She looked up at him. Mrs. Eastwick was fifty-four, a good five years younger than her recently passed husband. She was normally cheerful, scatterbrained, and sometimes frivolous, though she could occasionally draw her attention to some important task and apply herself with admirable dedication. For instance, the raising of her son: Mrs. Eastwick was a most attentive mother, the kind who made spreadsheets of her son’s activities and read parenting books in her spare time—of which she had much, given that her husband’s income had enabled the Eastwicks to maintain a robust household staff. Her son was her greatest pride, and her biggest accomplishment had been to let him go: to not be the kind of mother who fretted and fussed and called him every day, whining for him to return home or begging him to join some family business so she could keep a closer watch on him. Mrs. Eastwick had been proud of herself for that. Now, she felt ill.
“It must be a mistake,” Mrs. Eastwick repeated faintly.
“Dad would never do something like that,” John said. But Mrs. Eastwick felt John watching her expression closely. “Neither of you would.”
Mrs. Eastwick swallowed and looked down at the papers. College Bribery Scandal. Now, that just sounded so very crude. Of course Mr. Eastwick would never bribe anyone. He was the most honest man who had ever lived. He had run a very powerful business for thirty years, and men like that lived lives that were open to great scrutiny—and Mr. Eastwick had passed all of it. Never once had an employee, a business associate, a former colleague said a bad word about him.
“A mistake,” Mrs. Eastwick repeated. “He made a donation. But not a bribe.”
Yes, she remembered how he had brought it up to her a few years ago. It hadn’t raised any red flags, though of course it must have been unusual if she still remembered it. A donation—a donation to Montvale, Mr. Eastwick’s alma mater, specifically to a coach on the crew team.
“The crew team?” Mrs. Eastwick had asked. (She must have asked! Of course she would have asked.)
“Well,” Mr. Eastwick would have said—for Mrs. Eastwick couldn’t remember, though she could picture him pinching one corner of his mustache in the way that he always did, a twinkle in his eye—“Well, yes. Why not? They could use it.”
Why not indeed? And their son was applying to school soon—surely a donation like that couldn’t hurt his chances. John had good grades, but so did every high school student these days. Surely if Montvale could see that John’s father was a very engaged alum, well, they might think twice before chucking his application into the reject pile. Besides, that was nothing unusual, wasn’t it? Surely the rich had certain backdoors like this, and always had. Mrs. Eastwick hadn’t grown up rich, so who was she to understand the unfathomable, the myriad ways in which privilege plucked and slithered and winked its way through life?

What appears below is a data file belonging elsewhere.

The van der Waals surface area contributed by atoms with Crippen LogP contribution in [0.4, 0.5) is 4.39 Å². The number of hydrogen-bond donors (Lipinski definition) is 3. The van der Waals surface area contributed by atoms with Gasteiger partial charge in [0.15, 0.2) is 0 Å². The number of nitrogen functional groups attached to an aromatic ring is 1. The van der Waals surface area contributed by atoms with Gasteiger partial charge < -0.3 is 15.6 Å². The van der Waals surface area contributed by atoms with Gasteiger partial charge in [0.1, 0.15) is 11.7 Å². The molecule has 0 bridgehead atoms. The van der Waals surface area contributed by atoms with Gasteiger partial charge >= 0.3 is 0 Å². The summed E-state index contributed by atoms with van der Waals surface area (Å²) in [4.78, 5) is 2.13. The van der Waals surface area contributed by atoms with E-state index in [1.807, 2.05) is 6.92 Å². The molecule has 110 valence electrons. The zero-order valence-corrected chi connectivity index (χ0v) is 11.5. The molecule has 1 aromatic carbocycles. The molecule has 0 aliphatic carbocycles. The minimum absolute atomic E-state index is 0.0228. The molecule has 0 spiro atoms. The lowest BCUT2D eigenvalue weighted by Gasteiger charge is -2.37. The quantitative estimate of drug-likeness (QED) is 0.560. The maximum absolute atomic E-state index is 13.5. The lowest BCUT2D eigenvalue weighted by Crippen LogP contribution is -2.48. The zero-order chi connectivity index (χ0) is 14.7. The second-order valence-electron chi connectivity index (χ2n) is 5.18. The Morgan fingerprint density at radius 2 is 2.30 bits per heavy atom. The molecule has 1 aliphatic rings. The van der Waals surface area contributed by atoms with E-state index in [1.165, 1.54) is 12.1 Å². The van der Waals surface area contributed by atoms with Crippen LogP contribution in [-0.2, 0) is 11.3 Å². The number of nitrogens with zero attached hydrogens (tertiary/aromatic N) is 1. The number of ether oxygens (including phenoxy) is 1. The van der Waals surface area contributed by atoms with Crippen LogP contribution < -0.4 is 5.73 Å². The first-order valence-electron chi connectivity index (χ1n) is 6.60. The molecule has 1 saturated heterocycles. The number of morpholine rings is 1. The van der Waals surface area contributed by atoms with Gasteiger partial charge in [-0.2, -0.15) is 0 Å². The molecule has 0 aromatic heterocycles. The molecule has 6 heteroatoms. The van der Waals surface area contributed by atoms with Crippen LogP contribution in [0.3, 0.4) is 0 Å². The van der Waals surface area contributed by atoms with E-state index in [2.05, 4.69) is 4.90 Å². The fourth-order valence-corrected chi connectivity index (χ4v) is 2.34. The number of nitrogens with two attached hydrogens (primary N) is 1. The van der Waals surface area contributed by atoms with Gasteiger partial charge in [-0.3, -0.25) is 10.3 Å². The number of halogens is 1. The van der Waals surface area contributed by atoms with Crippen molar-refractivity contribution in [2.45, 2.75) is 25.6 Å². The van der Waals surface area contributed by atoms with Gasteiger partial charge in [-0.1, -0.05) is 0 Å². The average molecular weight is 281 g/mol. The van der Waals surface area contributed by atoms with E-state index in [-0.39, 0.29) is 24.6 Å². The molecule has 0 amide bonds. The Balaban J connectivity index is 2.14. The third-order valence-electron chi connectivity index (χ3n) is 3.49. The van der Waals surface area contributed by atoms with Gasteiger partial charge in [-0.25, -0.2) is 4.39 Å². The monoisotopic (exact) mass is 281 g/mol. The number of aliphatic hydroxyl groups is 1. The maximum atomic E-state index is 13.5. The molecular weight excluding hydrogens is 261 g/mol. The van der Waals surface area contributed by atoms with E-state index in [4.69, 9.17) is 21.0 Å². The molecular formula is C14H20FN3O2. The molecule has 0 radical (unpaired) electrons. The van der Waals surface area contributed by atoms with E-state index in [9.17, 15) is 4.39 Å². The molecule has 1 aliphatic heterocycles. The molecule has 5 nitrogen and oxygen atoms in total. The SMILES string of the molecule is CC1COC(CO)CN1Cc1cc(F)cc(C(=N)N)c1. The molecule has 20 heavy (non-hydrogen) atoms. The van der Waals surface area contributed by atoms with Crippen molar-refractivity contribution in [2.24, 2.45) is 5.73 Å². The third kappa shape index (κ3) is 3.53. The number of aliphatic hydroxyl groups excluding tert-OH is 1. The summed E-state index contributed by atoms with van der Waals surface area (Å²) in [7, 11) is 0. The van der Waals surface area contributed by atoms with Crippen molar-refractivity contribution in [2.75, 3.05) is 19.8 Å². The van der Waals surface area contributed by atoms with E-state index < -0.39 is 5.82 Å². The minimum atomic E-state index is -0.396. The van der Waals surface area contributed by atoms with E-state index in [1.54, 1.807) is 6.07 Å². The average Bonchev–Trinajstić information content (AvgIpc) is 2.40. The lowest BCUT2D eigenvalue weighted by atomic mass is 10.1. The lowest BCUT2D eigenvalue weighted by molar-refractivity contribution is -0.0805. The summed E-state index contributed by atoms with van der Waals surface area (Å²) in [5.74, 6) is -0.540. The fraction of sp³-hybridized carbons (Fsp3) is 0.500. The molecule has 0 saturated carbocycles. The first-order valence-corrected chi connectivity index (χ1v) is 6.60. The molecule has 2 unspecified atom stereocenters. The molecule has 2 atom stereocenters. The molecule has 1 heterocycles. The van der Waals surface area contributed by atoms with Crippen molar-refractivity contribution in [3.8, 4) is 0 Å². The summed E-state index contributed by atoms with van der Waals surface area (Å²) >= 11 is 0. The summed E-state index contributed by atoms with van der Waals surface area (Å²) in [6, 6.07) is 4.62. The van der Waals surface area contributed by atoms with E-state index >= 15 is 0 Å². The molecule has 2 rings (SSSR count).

“What donation?” John said, coloring. “You mean the ones he made every year?”
“It was for the crew team.”
“But did he make it out to Montvale? Or to”—and here John referenced the paper—“the Blunderbloot Association?”
“What’s the Blunderbloot Association?”
“The charity. The fake one, that was bribing college officials in return for their help admitting students.”
Mrs. Eastwick ran a hand over her face. She was very tired, and it seemed awfully rude of the paper to publish something like this, make her deal with something like this, so soon after her husband’s death. There were forty-nine other names on the list—couldn’t they have left off Mr. Eastwick’s?
“I’m confused,” Mrs. Eastwick said.
John, with much too much patience, slid the article over to her. “Parents gave money to this charity. The charity bribed school officials—coaches, admissions counselors, professors—to get the kids in. But Dad never donated to the charity, right? He donated to the school, every year. So why would he even need to do something like that?” John gave a short, nervous laugh.
“We donated to a lot of charities, darling. I can’t be sure—”
“It’s important, Mom. Can you look it up? Maybe we can call the journalist right away—our lawyer, too. Correct this as soon as possible.” Luckily, a few actresses from old sitcoms and a pop singer from a boy band with hits from the 80s were also in the group of fifty names, and thus far they, as the most recognizable faces, had received the majority of the press coverage. But that wouldn’t last forever, and besides, even now John’s father’s name was being maligned across the nation. All of his former associates, all of his friends, all of their family, would see it and assume that John Eastwick Sr. was guilty.
Mrs. Eastwick sighed and rose. She went to the family laptop, kept in the breakfast nook. She bit her lip and clicked away on the keyboard. “Tax returns, tax returns,” she murmured.
“Command ‘F’ to search,” John said, walking over to peer over her shoulder. Mrs. Eastwick did not like that. She felt a pit in her stomach, though of course her husband couldn’t have been caught up in some silly plot such as this. Of course he wouldn’t…not John…
“B-l-u-n-d,” John spelled.
Mrs. Eastwick typed. Then paused. Both mother and son leaned closer to the screen.
The donation was for $100,000. It was in the tax return from three years before, when John had been applying to colleges.